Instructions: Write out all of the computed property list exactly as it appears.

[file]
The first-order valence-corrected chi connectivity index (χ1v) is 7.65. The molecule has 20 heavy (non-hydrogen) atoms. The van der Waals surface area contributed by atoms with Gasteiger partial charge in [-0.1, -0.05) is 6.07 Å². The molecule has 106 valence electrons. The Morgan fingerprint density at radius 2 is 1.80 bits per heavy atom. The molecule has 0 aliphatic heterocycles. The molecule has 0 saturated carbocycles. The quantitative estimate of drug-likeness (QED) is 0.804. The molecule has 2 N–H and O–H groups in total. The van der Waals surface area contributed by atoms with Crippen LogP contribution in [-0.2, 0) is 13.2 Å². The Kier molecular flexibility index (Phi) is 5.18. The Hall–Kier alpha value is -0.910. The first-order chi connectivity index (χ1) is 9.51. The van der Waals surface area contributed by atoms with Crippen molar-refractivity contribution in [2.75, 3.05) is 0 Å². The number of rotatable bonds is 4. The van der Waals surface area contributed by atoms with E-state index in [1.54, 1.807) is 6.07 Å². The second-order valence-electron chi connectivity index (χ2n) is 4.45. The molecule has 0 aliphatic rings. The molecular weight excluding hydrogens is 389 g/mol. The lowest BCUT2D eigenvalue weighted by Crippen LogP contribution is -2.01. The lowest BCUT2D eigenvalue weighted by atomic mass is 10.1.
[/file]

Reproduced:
The first-order valence-corrected chi connectivity index (χ1v) is 7.65. The molecule has 20 heavy (non-hydrogen) atoms. The van der Waals surface area contributed by atoms with Gasteiger partial charge in [-0.1, -0.05) is 6.07 Å². The molecule has 106 valence electrons. The Morgan fingerprint density at radius 2 is 1.80 bits per heavy atom. The molecule has 0 aliphatic heterocycles. The molecule has 0 saturated carbocycles. The quantitative estimate of drug-likeness (QED) is 0.804. The molecule has 2 N–H and O–H groups in total. The van der Waals surface area contributed by atoms with Crippen LogP contribution in [-0.2, 0) is 13.2 Å². The Kier molecular flexibility index (Phi) is 5.18. The Hall–Kier alpha value is -0.910. The first-order chi connectivity index (χ1) is 9.51. The van der Waals surface area contributed by atoms with Crippen molar-refractivity contribution in [2.75, 3.05) is 0 Å². The number of rotatable bonds is 4. The van der Waals surface area contributed by atoms with E-state index in [1.54, 1.807) is 6.07 Å². The second-order valence-electron chi connectivity index (χ2n) is 4.45. The molecule has 0 aliphatic rings. The molecular weight excluding hydrogens is 389 g/mol. The lowest BCUT2D eigenvalue weighted by Crippen LogP contribution is -2.01. The lowest BCUT2D eigenvalue weighted by atomic mass is 10.1.